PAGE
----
MasterChef judge and restaurateur, George Calombaris, has got his hands full at the moment – juggling his MasterChef commitments, his seven restaurants and working on the reopening of his flagship restaurant, The Press Club.
Add his two young children, James and Michaela, to the mix and it’s hard to see how he even finds time to make his own meals.
While he wasn’t at home to celebrate Father’s Day with his children this September – he was in Amsterdam working on a fundraiser for the burns charity Plates for Mates. He was happy to catch up with Sydney Observer to share some of his kid’s favourite meals.
What kinds of food do you like to cook for your two children?
I’m a very healthy cook when it comes to my kids at home. I cook lots of grains, and pulses; things like lentil soups. I always cook simplistic, delicious, whole foods that are full of flavour. They get lots of good olive oil, yoghurt, meats and fish. They’re very lucky, my son will never know what bad fast food tastes like.
What classifies as “bad fast food”?
When I say “bad fast food” I mean places that don’t use whole food and real ingredients. I just opened up a fast food place called Jimmy Grants in Melbourne, but it’s all whole foods. Everything is sourced ethically – the chickens actually had feathers before they were killed.
Do you have a go-to dessert?
I love baklava you can’t go past that. It’s just filled with lots of beautiful nuts, filo pastry, some honey, and butter. Delicious stuff.
A lot of people have been commenting on your recent weight loss. How did you manage to drop the kilos?
For me it was very simple and easy. I haven’t changed what I’m eating; I really just readjusted my eating habits. I’m still eating the same things – lots of olive oil and good fats, but rather than coming home at 11 or 12 o’clock at night after dinner service at the restaurant and stuffing my face, I’m more conscious of eating at the right times throughout the day. We need to fuel ourselves constantly and I’ve just upped the amount of food that I’m eating, and how often I eat.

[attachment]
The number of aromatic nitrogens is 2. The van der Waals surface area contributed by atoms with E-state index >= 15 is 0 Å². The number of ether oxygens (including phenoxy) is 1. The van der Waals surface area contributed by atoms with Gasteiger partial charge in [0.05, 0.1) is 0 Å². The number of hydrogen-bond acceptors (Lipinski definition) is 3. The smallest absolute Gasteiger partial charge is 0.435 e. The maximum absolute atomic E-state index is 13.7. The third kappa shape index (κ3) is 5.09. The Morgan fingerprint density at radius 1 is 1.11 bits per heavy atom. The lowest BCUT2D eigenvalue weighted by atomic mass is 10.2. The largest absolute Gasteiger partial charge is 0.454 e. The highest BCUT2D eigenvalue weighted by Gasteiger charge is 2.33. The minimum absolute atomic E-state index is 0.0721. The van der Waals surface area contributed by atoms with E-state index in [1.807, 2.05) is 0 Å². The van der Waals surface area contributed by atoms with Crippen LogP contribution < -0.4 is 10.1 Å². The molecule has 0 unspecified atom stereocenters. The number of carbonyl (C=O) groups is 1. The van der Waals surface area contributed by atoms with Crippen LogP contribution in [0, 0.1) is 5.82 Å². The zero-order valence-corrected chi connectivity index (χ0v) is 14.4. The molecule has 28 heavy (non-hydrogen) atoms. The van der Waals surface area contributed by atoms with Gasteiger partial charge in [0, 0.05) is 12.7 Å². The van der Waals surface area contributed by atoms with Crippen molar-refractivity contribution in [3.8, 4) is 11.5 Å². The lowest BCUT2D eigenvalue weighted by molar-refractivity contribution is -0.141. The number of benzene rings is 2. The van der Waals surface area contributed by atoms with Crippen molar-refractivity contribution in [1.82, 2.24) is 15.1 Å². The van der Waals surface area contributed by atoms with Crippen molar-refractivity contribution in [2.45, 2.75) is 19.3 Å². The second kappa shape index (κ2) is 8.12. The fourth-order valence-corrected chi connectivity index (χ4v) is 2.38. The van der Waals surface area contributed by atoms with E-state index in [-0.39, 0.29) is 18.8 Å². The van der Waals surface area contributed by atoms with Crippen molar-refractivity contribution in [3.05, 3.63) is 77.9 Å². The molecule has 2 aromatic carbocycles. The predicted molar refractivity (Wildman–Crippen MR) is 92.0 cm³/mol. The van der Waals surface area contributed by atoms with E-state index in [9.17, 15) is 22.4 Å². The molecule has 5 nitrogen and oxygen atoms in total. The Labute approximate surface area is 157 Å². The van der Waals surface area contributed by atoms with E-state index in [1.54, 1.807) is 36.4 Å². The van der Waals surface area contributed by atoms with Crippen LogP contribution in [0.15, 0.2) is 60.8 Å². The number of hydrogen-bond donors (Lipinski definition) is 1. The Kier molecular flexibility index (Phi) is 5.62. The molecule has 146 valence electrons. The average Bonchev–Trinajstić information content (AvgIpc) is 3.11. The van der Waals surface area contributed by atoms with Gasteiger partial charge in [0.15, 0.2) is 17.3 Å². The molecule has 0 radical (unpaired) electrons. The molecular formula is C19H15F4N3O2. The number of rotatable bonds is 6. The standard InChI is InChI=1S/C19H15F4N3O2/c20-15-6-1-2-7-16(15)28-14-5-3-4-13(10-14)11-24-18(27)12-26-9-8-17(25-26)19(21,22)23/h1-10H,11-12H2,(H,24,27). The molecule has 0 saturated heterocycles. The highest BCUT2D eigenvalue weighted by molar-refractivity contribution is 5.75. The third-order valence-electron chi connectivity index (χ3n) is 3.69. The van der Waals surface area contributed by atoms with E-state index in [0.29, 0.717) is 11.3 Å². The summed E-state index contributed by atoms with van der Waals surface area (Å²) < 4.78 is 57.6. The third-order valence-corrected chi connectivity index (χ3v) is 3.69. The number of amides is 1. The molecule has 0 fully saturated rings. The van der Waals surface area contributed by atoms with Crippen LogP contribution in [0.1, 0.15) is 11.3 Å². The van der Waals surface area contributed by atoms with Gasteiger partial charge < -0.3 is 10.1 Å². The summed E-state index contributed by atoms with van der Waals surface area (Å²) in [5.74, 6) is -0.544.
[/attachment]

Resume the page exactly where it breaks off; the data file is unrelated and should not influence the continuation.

Has it been difficult to keep the weight off while judging all of the dishes for MasterChef?
To be honest, not really, it just takes some planning. I get a production schedule given to me months in advance so I know on Monday I’ll be tasting 22 dishes between a certain time, on Tuesday I’ll be tasting three dishes and then on Wednesday I won’t be tasting any dishes. So what I do is, I compensate my meals with the tastings. It hasn’t been hard at all. I mean you’ve got to remember we don’t taste 22 dishes everyday.
Do you have a favourite meal that you look forward to after a long day at work?
I love a good cheese on toast, but I’m not talking about just any cheese on toast. I’m talking about good sourdough bread, great thick cheddar, and beautiful pickles – yum.
What about for breakfast?
For breakfast you can’t go wrong with two poached eggs, a side of avocado, a piece of sourdough and a short macchiato. I’m a Melbournian at the end of the day – we’re coffee snobs down here.
Do you still get to spend enough time in the kitchen now you’re busy working on MasterChef and running your restaurants?
At the moment I do sort of spread myself around all of the restaurants. My first restaurant was the Press Club seven years ago, it has been closed for almost a year now, but it’s reopening at the end of this year as my flagship. Once it opens I’ll be back in there full-time, that will be the only place you’ll find me and I’ll have my development kitchen next door, called the Press Club Project – my creative space.
Tell us about the Press Club Project.
I’ve worked out one thing, George Calombaris is best when he’s creating, not when he’s actually in the kitchen peeling and chopping the onions. So that’s what the Press Club Project is all about – creating new dishes for the menu. I’ve always said: Does Valentino sew the buttons on his suits? No. Valentino designs the suit and he has the right people in the right spot to make it. It’s the same thing with the restaurants, I’ve got to be around but it’s not just about cooking anymore. It’s about inspiring, directing, teaching, following up and being the overall leader that my staff need.
Where can we find you when you’re not in the kitchen?
Kicking a soccer ball around with my son!